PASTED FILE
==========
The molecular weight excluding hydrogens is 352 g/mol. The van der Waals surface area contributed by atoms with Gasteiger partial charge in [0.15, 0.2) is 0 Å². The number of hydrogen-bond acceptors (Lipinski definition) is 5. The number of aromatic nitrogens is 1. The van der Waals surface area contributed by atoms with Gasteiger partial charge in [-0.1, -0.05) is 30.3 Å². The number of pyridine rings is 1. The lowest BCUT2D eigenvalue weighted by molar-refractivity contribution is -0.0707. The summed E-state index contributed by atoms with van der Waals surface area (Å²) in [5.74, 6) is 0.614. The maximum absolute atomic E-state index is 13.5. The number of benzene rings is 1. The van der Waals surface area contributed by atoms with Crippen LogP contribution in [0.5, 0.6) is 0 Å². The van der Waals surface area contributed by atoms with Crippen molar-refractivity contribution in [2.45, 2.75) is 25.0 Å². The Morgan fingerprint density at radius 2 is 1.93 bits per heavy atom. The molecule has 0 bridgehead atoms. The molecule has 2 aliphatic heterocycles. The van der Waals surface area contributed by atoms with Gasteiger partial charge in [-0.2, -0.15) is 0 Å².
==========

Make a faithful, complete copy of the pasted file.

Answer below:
The molecular weight excluding hydrogens is 352 g/mol. The van der Waals surface area contributed by atoms with Gasteiger partial charge in [0.15, 0.2) is 0 Å². The number of hydrogen-bond acceptors (Lipinski definition) is 5. The number of aromatic nitrogens is 1. The van der Waals surface area contributed by atoms with Gasteiger partial charge in [-0.1, -0.05) is 30.3 Å². The number of pyridine rings is 1. The lowest BCUT2D eigenvalue weighted by molar-refractivity contribution is -0.0707. The summed E-state index contributed by atoms with van der Waals surface area (Å²) in [5.74, 6) is 0.614. The maximum absolute atomic E-state index is 13.5. The number of benzene rings is 1. The van der Waals surface area contributed by atoms with Crippen LogP contribution in [0.5, 0.6) is 0 Å². The van der Waals surface area contributed by atoms with Crippen molar-refractivity contribution in [2.45, 2.75) is 25.0 Å². The Morgan fingerprint density at radius 2 is 1.93 bits per heavy atom. The molecule has 0 bridgehead atoms. The molecule has 2 aliphatic heterocycles. The van der Waals surface area contributed by atoms with Gasteiger partial charge in [-0.2, -0.15) is 0 Å².